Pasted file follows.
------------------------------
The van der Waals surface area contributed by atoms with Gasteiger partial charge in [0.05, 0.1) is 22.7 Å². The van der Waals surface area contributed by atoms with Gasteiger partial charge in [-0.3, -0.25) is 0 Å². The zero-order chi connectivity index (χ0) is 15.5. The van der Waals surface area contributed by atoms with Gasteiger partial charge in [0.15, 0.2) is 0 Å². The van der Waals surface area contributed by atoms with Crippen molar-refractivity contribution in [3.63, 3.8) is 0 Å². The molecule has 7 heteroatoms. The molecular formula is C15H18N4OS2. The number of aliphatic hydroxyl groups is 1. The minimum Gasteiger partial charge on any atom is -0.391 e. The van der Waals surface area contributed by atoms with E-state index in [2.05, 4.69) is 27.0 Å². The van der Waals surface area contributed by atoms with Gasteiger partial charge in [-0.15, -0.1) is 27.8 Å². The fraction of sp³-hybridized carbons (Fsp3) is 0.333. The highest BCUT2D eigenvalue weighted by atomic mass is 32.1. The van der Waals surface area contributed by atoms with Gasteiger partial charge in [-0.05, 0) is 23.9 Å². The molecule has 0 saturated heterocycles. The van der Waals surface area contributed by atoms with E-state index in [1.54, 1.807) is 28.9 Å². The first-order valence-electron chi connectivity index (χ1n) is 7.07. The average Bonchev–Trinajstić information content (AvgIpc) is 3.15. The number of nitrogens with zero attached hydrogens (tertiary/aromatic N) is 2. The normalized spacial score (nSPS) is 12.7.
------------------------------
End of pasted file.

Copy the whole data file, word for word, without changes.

The van der Waals surface area contributed by atoms with Gasteiger partial charge in [0.05, 0.1) is 22.7 Å². The van der Waals surface area contributed by atoms with Gasteiger partial charge in [-0.3, -0.25) is 0 Å². The zero-order chi connectivity index (χ0) is 15.5. The van der Waals surface area contributed by atoms with Gasteiger partial charge in [0.15, 0.2) is 0 Å². The van der Waals surface area contributed by atoms with Crippen molar-refractivity contribution in [3.63, 3.8) is 0 Å². The molecule has 7 heteroatoms. The molecular formula is C15H18N4OS2. The number of aliphatic hydroxyl groups is 1. The minimum Gasteiger partial charge on any atom is -0.391 e. The van der Waals surface area contributed by atoms with E-state index in [2.05, 4.69) is 27.0 Å². The van der Waals surface area contributed by atoms with Gasteiger partial charge in [-0.15, -0.1) is 27.8 Å². The fraction of sp³-hybridized carbons (Fsp3) is 0.333. The highest BCUT2D eigenvalue weighted by atomic mass is 32.1. The van der Waals surface area contributed by atoms with Gasteiger partial charge in [-0.05, 0) is 23.9 Å². The molecule has 0 saturated heterocycles. The van der Waals surface area contributed by atoms with E-state index in [1.54, 1.807) is 28.9 Å². The first-order valence-electron chi connectivity index (χ1n) is 7.07. The average Bonchev–Trinajstić information content (AvgIpc) is 3.15. The number of nitrogens with zero attached hydrogens (tertiary/aromatic N) is 2. The normalized spacial score (nSPS) is 12.7.